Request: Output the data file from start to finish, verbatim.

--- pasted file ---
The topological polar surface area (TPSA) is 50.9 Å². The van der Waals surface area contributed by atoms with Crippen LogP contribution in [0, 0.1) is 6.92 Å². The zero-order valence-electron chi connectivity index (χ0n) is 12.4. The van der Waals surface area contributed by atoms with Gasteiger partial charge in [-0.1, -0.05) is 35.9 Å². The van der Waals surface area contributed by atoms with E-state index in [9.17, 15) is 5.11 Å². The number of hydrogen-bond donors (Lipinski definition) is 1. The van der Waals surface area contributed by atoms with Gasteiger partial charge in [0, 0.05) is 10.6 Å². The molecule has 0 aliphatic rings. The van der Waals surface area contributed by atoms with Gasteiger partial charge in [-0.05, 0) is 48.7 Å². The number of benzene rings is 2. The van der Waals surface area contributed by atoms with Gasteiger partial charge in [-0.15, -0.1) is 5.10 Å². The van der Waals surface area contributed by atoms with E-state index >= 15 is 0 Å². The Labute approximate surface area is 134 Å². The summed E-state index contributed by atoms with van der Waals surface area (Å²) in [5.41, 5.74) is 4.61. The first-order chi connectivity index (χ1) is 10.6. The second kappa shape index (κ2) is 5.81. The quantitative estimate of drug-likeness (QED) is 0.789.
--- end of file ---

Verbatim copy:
The topological polar surface area (TPSA) is 50.9 Å². The van der Waals surface area contributed by atoms with Crippen LogP contribution in [0, 0.1) is 6.92 Å². The zero-order valence-electron chi connectivity index (χ0n) is 12.4. The van der Waals surface area contributed by atoms with Gasteiger partial charge in [-0.1, -0.05) is 35.9 Å². The van der Waals surface area contributed by atoms with E-state index in [9.17, 15) is 5.11 Å². The number of hydrogen-bond donors (Lipinski definition) is 1. The van der Waals surface area contributed by atoms with Gasteiger partial charge in [0, 0.05) is 10.6 Å². The molecule has 0 aliphatic rings. The van der Waals surface area contributed by atoms with Gasteiger partial charge in [-0.05, 0) is 48.7 Å². The number of benzene rings is 2. The van der Waals surface area contributed by atoms with Gasteiger partial charge in [-0.15, -0.1) is 5.10 Å². The van der Waals surface area contributed by atoms with E-state index >= 15 is 0 Å². The Labute approximate surface area is 134 Å². The summed E-state index contributed by atoms with van der Waals surface area (Å²) in [5.41, 5.74) is 4.61. The first-order chi connectivity index (χ1) is 10.6. The second kappa shape index (κ2) is 5.81. The quantitative estimate of drug-likeness (QED) is 0.789.